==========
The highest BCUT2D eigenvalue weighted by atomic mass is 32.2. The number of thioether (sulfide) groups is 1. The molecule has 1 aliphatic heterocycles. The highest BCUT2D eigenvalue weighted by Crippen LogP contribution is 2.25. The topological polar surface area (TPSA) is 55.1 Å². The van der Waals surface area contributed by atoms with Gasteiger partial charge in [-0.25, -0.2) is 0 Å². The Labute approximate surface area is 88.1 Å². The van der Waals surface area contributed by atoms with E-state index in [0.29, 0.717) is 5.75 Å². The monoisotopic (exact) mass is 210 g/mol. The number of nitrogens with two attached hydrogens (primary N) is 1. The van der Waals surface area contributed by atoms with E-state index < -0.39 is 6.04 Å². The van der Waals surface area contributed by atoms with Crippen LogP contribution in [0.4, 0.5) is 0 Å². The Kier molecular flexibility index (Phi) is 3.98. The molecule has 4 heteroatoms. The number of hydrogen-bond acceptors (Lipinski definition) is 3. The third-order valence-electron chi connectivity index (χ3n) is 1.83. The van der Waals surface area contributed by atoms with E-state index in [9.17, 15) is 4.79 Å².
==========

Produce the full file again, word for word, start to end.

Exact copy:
The highest BCUT2D eigenvalue weighted by atomic mass is 32.2. The number of thioether (sulfide) groups is 1. The molecule has 1 aliphatic heterocycles. The highest BCUT2D eigenvalue weighted by Crippen LogP contribution is 2.25. The topological polar surface area (TPSA) is 55.1 Å². The van der Waals surface area contributed by atoms with Gasteiger partial charge in [-0.25, -0.2) is 0 Å². The Labute approximate surface area is 88.1 Å². The van der Waals surface area contributed by atoms with E-state index in [0.29, 0.717) is 5.75 Å². The monoisotopic (exact) mass is 210 g/mol. The number of nitrogens with two attached hydrogens (primary N) is 1. The van der Waals surface area contributed by atoms with E-state index < -0.39 is 6.04 Å². The van der Waals surface area contributed by atoms with Crippen LogP contribution in [0.4, 0.5) is 0 Å². The Kier molecular flexibility index (Phi) is 3.98. The molecule has 4 heteroatoms. The number of hydrogen-bond acceptors (Lipinski definition) is 3. The third-order valence-electron chi connectivity index (χ3n) is 1.83. The van der Waals surface area contributed by atoms with E-state index in [9.17, 15) is 4.79 Å².